Socialised Medicine Myth Exposed

That well-famed claim that the US has a higher infant mortality rate than nations with socialised medicine? Not quite what it seems:

Q: If socialized medicine is so bad, why are infant mortality rates higher in the U.S. than in other developed nations with government or single-payer health care?

A: U.S. infant mortality rates (deaths of infants <1 year of age per 1,000 live births) are sometimes cited as evidence of the failings of the U.S. system of health care delivery. Universal health care, it’s argued, is why babies do better in countries with socialized medicine.

But in fact, the main factors affecting early infant survival are birth weight and prematurity. The way that these factors are reported — and how such babies are treated statistically — tells a different story than what the numbers reveal.

Low birth weight infants are not counted against the “live birth” statistics for many countries reporting low infant mortality rates.

According to the way statistics are calculated in Canada, Germany, and Austria, a premature baby weighing <500g is not considered a living child.

But in the U.S., such very low birth weight babies are considered live births. The mortality rate of such babies — considered “unsalvageable” outside of the U.S. and therefore never alive — is extraordinarily high; up to 869 per 1,000 in the first month of life alone. This skews U.S. infant mortality statistics.

When Canada briefly registered an increased number of low weight babies previously omitted from statistical reporting, the infant mortality rose from 6.1 per 1,000 to 6.4 per thousand in just one year.

According to research done by Canada’s Bureau of Reproductive and Child Health, “Comparisons of infant mortality rates by place and time should be adjusted for the proportion of such live births, especially if the comparisons involve recent years.”

Norway boasts one of the lowest infant mortality rates in the world. But when the main determinant of mortality — weight at birth — is factored in, Norway has no better survival rates than the United States.

This is entirely unsurprising – anyone who is surprised that a government-run health care system would fudge the numbers to make themselves look good is the biggest fool alive. Remember, when a government bureaucrat sits down to work, there are several factors governing the work done:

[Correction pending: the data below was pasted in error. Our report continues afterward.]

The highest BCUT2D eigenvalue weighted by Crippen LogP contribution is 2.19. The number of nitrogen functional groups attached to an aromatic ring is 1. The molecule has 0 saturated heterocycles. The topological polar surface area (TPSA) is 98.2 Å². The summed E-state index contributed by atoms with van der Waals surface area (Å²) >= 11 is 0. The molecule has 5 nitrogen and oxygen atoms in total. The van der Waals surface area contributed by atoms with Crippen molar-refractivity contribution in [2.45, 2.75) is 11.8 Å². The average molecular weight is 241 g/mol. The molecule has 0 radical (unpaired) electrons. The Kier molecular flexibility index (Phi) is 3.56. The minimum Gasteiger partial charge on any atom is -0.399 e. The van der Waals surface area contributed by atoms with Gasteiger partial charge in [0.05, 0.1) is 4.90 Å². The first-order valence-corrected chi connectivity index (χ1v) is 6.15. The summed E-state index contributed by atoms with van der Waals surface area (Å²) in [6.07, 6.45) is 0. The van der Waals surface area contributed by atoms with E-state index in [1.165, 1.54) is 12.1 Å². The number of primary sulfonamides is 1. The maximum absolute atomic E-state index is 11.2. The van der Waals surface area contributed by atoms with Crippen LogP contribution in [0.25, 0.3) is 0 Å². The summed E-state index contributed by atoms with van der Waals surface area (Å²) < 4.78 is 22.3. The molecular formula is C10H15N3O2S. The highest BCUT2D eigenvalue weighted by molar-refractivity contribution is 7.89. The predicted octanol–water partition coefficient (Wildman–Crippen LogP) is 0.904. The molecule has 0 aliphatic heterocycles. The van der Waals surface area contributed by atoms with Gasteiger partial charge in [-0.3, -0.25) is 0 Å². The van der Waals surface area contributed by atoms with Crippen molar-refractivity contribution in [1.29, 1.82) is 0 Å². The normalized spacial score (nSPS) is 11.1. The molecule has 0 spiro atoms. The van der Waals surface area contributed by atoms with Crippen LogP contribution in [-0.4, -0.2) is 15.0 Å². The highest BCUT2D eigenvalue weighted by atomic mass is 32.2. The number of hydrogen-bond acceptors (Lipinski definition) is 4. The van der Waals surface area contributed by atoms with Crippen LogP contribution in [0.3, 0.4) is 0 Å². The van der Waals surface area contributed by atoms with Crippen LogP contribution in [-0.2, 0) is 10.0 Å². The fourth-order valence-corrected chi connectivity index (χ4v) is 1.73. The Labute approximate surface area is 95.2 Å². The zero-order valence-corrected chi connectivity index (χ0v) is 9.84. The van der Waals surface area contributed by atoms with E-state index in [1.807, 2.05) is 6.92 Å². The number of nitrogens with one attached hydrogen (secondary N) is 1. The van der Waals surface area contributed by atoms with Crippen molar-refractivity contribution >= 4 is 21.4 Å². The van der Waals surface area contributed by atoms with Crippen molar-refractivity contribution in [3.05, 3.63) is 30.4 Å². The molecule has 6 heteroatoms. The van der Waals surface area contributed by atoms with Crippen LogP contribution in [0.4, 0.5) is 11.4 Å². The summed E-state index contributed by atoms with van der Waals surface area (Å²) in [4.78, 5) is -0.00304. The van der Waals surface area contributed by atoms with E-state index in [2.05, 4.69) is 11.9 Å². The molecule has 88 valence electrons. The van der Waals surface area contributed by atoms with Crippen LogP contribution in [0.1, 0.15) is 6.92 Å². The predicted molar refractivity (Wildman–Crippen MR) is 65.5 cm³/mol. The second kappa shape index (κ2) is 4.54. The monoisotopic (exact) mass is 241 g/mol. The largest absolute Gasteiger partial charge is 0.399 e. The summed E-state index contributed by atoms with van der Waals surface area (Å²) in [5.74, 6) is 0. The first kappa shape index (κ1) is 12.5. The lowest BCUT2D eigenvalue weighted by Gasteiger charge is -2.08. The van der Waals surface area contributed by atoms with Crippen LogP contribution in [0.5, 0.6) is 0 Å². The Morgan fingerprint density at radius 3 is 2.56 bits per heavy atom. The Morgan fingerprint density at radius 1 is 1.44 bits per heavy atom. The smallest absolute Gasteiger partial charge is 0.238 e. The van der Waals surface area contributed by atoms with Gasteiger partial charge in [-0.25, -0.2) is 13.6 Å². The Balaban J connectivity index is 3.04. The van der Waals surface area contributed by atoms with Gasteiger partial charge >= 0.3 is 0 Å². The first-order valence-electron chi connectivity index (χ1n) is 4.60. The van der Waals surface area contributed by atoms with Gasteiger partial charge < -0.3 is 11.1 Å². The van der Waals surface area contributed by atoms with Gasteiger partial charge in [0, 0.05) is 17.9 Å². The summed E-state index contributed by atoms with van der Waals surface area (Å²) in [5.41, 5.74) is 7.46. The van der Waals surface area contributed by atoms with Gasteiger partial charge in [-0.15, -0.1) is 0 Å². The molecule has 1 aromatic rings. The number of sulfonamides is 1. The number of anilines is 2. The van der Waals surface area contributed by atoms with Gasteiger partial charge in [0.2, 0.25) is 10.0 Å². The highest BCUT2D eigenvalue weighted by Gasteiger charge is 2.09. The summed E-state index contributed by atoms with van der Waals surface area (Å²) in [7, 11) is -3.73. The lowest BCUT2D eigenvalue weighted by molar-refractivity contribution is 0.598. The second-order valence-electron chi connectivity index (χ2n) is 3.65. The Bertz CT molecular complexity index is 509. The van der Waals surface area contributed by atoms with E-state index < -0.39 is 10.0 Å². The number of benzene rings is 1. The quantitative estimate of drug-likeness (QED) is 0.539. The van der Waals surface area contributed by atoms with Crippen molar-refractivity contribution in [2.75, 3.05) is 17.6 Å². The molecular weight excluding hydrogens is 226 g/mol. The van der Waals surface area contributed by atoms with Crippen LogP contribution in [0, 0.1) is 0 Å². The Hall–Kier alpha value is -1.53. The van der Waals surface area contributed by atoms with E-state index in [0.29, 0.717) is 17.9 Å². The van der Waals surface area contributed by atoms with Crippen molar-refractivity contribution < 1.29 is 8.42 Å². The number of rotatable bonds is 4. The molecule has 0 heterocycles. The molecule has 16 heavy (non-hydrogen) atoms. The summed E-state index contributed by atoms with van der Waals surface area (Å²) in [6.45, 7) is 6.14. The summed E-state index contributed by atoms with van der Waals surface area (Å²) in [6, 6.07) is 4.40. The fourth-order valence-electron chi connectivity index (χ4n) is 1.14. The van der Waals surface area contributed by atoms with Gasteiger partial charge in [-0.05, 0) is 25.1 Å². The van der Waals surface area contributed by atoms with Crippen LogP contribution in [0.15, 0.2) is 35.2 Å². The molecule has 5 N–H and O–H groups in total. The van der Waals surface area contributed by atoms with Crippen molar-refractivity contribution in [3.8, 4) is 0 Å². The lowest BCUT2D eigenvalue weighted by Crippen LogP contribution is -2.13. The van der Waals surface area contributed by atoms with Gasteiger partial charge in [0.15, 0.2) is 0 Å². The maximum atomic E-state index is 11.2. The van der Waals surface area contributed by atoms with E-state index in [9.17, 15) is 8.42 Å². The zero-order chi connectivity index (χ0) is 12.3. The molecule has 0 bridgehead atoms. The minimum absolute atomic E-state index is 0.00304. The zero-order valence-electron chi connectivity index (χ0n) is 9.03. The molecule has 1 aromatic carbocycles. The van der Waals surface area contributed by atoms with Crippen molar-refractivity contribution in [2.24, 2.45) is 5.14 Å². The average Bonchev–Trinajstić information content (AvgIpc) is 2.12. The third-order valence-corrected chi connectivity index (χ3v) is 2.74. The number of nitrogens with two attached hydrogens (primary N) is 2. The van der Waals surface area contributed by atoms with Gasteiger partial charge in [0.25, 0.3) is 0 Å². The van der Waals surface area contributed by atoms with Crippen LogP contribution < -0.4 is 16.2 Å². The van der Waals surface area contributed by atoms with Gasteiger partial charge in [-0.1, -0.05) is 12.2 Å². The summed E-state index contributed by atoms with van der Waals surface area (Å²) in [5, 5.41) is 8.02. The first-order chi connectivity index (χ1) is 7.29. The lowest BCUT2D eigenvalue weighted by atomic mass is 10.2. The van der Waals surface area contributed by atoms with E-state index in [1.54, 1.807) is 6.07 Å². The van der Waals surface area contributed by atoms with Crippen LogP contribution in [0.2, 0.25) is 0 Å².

1. To do as little as possible, because you don’t get paid more for doing more work in government.

2. To have as few mistakes as possible blamed on yourself.

3. To ensure that 100% of the budgeted funds are spent each fiscal year.

4. To ensure that any information coming out from your bureaucracy reflects well upon your efforts.

The perfection of government is an agency which does nothing while spending a lot of money which has as its end product a fabulous report of how great you all did, with a pitch for increased funding because, well, you can see that we spent all the money budgeted. The perfection of government agency is not a lean, mean public service machine boldly telling the unvarnished truth and desperate to do everything it can to serve the public. Given the nature of government, it is no surprise that such things as infant mortality aren’t reported exactly fair and square. What we have here is the problem of how to reduce infant mortality in a government-run program – they could have either worked harder and done more (and where’s the upside in that?), or they could just change what is called an infant to the point where a large percentage of infants who die aren’t counted. Presto! Without any additional work, you’re doing an even better job than before…

This is the sort of incompetance Obama has in store for us if he wins. We’ll get progressively worse services by agencies who continuously tell us that things are getting better all the time. Its not because Obama is a bad man, but because by putting government in charge he’ll only be turning it over to the people who’s incentives are to not work yet spend large sums of money.